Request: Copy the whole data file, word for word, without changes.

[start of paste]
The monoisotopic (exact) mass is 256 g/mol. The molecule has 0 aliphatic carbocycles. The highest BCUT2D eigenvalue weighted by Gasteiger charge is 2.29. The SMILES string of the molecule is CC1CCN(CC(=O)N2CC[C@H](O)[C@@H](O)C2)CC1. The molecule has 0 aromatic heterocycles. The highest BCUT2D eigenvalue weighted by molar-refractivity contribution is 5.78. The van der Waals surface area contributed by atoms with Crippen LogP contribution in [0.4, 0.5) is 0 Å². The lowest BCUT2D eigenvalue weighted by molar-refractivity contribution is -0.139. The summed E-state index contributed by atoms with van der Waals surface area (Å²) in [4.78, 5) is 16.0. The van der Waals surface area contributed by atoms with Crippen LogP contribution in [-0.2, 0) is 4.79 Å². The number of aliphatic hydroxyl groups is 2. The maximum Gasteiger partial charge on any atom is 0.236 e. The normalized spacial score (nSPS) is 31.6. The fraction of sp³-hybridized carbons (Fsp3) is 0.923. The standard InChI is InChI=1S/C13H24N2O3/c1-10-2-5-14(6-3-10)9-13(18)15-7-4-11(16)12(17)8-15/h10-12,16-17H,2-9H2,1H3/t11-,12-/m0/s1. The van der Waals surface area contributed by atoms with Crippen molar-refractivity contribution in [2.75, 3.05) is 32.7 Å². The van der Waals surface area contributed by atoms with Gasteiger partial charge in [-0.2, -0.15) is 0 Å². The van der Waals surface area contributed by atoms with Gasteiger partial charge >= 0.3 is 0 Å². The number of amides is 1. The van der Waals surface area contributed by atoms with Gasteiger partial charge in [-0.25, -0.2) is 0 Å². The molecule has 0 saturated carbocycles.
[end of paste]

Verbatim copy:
The monoisotopic (exact) mass is 256 g/mol. The molecule has 0 aliphatic carbocycles. The highest BCUT2D eigenvalue weighted by Gasteiger charge is 2.29. The SMILES string of the molecule is CC1CCN(CC(=O)N2CC[C@H](O)[C@@H](O)C2)CC1. The molecule has 0 aromatic heterocycles. The highest BCUT2D eigenvalue weighted by molar-refractivity contribution is 5.78. The van der Waals surface area contributed by atoms with Crippen LogP contribution in [0.4, 0.5) is 0 Å². The lowest BCUT2D eigenvalue weighted by molar-refractivity contribution is -0.139. The summed E-state index contributed by atoms with van der Waals surface area (Å²) in [4.78, 5) is 16.0. The van der Waals surface area contributed by atoms with Crippen LogP contribution in [-0.2, 0) is 4.79 Å². The number of aliphatic hydroxyl groups is 2. The maximum Gasteiger partial charge on any atom is 0.236 e. The normalized spacial score (nSPS) is 31.6. The fraction of sp³-hybridized carbons (Fsp3) is 0.923. The standard InChI is InChI=1S/C13H24N2O3/c1-10-2-5-14(6-3-10)9-13(18)15-7-4-11(16)12(17)8-15/h10-12,16-17H,2-9H2,1H3/t11-,12-/m0/s1. The van der Waals surface area contributed by atoms with Crippen molar-refractivity contribution in [2.75, 3.05) is 32.7 Å². The van der Waals surface area contributed by atoms with Gasteiger partial charge in [-0.2, -0.15) is 0 Å². The van der Waals surface area contributed by atoms with Gasteiger partial charge >= 0.3 is 0 Å². The number of amides is 1. The van der Waals surface area contributed by atoms with Gasteiger partial charge in [-0.25, -0.2) is 0 Å². The molecule has 0 saturated carbocycles.